Even given the advantage of a freer economy, I find it pretty implausible that a colony could be built this big and fast with this level of variety and wealth, all with no funding beyond what colonists can carry. The moon is a long way from Earth, and it is a much harsher environment. For example, while colonists are said to have their own chip industry to avoid regulation embedded in Earth chips, the real chip industry has huge economies of scale that make it quite hard to serve only one million customers.

After they acquire antigrav tech, Earth powers go to war with the moon. As the Earth’s economy is roughly ten thousand times larger that the moon’s, without a huge tech advantage is a mystery why anyone thinks the moon has any chance whatsoever to win this war.

The biggest blunder, however, is that no one in the book imagines using antigrav tech on Earth. But if the cost to ship stuff to the moon using antigrav isn’t crazy high, then antigravity must make it far cheaper to ship stuff around on Earth. Antigrav could also make tall buildings cheaper, allowing much denser city centers. The profits to be gained from these applications seem far larger than from smuggling stuff to a small poor moon colony.

So even if we ignore the AI and smart dogs, this still isn’t a competent extrapolation of what happens if we add cheap antigravity to a world like ours. Which is too bad; that would be an interesting scenario to explore.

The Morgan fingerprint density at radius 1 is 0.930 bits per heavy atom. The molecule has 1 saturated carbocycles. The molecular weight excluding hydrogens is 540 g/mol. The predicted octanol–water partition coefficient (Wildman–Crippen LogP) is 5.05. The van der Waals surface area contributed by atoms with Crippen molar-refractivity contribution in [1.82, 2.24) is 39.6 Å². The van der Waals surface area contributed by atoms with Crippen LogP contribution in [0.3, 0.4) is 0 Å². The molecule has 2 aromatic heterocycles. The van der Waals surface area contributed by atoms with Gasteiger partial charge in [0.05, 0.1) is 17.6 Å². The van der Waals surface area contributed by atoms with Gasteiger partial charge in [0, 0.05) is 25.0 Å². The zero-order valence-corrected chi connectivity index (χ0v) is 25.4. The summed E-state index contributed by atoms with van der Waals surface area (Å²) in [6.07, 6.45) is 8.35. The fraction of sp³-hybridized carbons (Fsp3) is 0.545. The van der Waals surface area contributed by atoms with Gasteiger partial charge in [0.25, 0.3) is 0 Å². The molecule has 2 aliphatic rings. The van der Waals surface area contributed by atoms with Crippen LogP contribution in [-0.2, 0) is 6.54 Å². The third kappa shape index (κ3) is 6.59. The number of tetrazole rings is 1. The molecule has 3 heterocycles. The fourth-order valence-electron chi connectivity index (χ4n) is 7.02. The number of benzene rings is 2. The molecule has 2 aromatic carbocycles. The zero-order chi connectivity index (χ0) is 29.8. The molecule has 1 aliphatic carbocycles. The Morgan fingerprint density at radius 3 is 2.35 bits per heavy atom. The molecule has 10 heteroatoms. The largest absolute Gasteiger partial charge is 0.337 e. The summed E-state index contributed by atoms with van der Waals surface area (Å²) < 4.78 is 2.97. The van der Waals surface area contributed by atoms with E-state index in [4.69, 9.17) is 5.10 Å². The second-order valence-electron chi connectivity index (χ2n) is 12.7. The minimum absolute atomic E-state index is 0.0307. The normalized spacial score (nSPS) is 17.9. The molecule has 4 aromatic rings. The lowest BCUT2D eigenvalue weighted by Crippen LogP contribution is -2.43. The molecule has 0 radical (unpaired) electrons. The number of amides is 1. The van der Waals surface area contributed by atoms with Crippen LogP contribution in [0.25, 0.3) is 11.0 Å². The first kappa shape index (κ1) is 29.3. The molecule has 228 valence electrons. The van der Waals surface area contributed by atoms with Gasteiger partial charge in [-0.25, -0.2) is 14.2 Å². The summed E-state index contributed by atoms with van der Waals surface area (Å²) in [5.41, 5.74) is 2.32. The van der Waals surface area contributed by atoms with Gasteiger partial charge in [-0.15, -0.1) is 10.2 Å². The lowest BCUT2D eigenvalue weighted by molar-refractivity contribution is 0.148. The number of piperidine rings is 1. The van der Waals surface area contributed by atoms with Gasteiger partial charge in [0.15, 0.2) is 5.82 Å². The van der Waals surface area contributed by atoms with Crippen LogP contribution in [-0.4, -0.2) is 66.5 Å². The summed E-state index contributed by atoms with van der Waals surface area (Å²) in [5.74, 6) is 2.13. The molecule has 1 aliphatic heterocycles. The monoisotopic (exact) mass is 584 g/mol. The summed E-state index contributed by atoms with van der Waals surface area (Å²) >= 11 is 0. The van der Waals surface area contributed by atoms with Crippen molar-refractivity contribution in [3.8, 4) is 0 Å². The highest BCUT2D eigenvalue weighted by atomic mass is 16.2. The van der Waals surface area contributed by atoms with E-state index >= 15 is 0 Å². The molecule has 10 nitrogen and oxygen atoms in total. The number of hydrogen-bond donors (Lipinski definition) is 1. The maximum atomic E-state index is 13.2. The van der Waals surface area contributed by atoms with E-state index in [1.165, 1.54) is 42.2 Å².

Added 5:30p: In the book, antigrav is only used to smuggle stuff to/from moon, until it is used to send armies to the moon. But demand for smuggling should be far larger between places on Earth. In the book thousands of ordinary people are seen willing to make their own antigrav devices to migrate to moon, But a larger number should be making such devices to smuggle stuff around on Earth.

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Stubborn Attachments

Tyler Cowen’s new book, Stubborn Attachments, says many things. But his main claims are, roughly, 1) we should care much more about people who will live in the distant future, and 2) promoting long-run economic growth is a robust way to achieve that end. As a result, we should try much harder to promote long-run economic growth.

Now I don’t actually think his arguments are that persuasive to those inclined to disagree. On 1), the actions of most people suggest that they don’t actually care much about the distant future, and there exist quite consistent preferences (including moral preferences) to represent this position. (Also, I have to wonder how much Tyler cares, as in the 20 years I’ve known him I’ve often worked on distant future issues, and he’s shown almost no interest in such things.)

On 2), while Tyler mainly argues for econ growth by pointing to good trends over the last few centuries, many people see bad trends as outweighing the good, and many others see recent trends as temporary historical deviations. Tyler also doesn’t consider that future techs which speed population growth could cut the connection observed recently between total and per-capita growth; I describe such a scenario in my book Age of Em.